Yesterday (November 30th) the EPA finalized renewable volume obligations for the RFS for 2018 and the RVO levels for 2019.
Final 2018 levels are 19.29 billion gallons of total renewable fuel, 15 billion of which is conventional biofuel and 4.29 billion of which is advanced biofuels, including cellulosic ethanol. The final volumes are actually very close to those proposed in July.
Additionally, the EPA has finally issued a ruling regarding the obligated party petition. The petition has been pending while the agency sifted through comments from relevant parties on all sides of the issue.
You may recall that starting around June of 2016 some major refiners & other parties petitioned the EPA to redefine obligated parties under the RFS. The obligated party under the RFS as enacted is ““the entity that holds title to the gasoline or diesel fuel, immediately prior to the sale from the bulk transfer/terminal system… to a wholesaler, retailer or ultimate consumer.”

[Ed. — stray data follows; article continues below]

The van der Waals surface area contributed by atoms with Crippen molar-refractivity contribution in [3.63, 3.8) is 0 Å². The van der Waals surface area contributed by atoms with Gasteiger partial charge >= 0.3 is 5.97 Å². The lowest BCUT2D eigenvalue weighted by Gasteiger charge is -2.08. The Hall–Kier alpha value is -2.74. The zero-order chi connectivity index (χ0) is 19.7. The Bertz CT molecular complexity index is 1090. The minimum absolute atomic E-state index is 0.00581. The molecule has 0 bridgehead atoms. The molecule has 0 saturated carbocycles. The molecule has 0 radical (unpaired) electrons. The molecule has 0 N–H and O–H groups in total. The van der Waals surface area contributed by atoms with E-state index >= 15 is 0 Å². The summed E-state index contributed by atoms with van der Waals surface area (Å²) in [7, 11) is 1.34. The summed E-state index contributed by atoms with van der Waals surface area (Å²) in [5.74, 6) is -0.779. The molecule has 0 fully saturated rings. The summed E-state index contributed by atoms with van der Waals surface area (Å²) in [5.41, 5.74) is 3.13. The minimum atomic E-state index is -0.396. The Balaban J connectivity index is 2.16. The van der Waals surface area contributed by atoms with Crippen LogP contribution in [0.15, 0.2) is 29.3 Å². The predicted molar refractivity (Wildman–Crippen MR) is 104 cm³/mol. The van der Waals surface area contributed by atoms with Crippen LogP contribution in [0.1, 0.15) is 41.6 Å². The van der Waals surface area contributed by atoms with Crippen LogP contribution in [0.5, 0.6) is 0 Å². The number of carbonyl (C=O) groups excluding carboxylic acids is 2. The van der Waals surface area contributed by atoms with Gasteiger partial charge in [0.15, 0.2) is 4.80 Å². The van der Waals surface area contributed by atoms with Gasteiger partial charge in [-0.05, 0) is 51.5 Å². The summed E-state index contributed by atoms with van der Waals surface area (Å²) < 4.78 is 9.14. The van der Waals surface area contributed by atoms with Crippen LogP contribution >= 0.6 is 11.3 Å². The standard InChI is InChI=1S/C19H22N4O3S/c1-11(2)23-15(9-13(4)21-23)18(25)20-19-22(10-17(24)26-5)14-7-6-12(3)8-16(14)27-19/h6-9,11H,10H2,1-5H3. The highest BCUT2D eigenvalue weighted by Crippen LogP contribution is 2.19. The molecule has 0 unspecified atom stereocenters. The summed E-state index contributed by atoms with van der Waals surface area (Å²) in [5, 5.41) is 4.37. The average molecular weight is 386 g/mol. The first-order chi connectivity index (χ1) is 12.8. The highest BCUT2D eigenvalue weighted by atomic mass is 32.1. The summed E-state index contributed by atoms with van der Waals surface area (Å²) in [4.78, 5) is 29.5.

So basically refiners, blenders, and importers are the obligated parties in handling RIN compliance. The argument is that smaller marketers and blenders are subject to compliance costs and purchasing RIN credits in an arena where large refiners have an advantage, and non-blenders (retailers) have no exposure.
Supporters of changing the obligated party claim that the change would enable the market to more readily respond to the annual renewable volume obligation (RVO) standards, begin to address the structural constraints that EPA identified in its 2015 RFS rulemaking, and eliminate barriers that prevent RIN value from being passed through to consumers.
On the other side of things, retailers & related groups argue that non-manufacturers have no control over the composition of the petroleum products with which renewable fuels must be blended in order to be sold as motor fuels. Manufacturers and importers not only have control over the composition of the products they sell, but also the terms under which they sell them, and thus should remain the obligated parties.
The EPA ultimately denied the proposed change in obligated parties. Their reasoning stated was that the change would not result in improved effectiveness of the RFS as a whole, and would similarly not provide remedy to the major issue within the standard, which remains the issue of cellulosic ethanol and its (lack of) use. There would also be a lack of uniformity in who would be a stake holding and thus obligated party, which the agency felt would result in more confusion with compliance, rather than less.